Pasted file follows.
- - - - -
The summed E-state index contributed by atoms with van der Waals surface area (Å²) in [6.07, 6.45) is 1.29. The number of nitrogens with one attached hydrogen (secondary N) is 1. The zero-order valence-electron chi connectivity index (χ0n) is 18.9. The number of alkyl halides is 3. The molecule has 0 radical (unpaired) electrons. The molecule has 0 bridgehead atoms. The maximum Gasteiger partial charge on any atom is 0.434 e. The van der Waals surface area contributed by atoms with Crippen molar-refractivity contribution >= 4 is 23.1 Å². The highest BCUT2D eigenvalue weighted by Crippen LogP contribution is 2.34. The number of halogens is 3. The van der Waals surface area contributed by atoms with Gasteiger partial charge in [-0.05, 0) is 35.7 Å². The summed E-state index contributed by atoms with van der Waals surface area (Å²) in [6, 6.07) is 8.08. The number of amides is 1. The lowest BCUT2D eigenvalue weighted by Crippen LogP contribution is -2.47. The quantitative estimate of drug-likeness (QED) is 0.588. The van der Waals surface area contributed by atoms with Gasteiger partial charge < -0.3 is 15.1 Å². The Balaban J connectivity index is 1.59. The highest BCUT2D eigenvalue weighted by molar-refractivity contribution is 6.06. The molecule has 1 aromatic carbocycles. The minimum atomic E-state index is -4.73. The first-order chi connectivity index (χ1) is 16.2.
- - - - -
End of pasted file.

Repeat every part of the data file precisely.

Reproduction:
The summed E-state index contributed by atoms with van der Waals surface area (Å²) in [6.07, 6.45) is 1.29. The number of nitrogens with one attached hydrogen (secondary N) is 1. The zero-order valence-electron chi connectivity index (χ0n) is 18.9. The number of alkyl halides is 3. The molecule has 0 radical (unpaired) electrons. The molecule has 0 bridgehead atoms. The maximum Gasteiger partial charge on any atom is 0.434 e. The van der Waals surface area contributed by atoms with Crippen molar-refractivity contribution >= 4 is 23.1 Å². The highest BCUT2D eigenvalue weighted by Crippen LogP contribution is 2.34. The number of halogens is 3. The van der Waals surface area contributed by atoms with Gasteiger partial charge in [-0.05, 0) is 35.7 Å². The summed E-state index contributed by atoms with van der Waals surface area (Å²) in [6, 6.07) is 8.08. The number of amides is 1. The lowest BCUT2D eigenvalue weighted by Crippen LogP contribution is -2.47. The quantitative estimate of drug-likeness (QED) is 0.588. The van der Waals surface area contributed by atoms with Gasteiger partial charge < -0.3 is 15.1 Å². The Balaban J connectivity index is 1.59. The highest BCUT2D eigenvalue weighted by molar-refractivity contribution is 6.06. The molecule has 1 aromatic carbocycles. The minimum atomic E-state index is -4.73. The first-order chi connectivity index (χ1) is 16.2.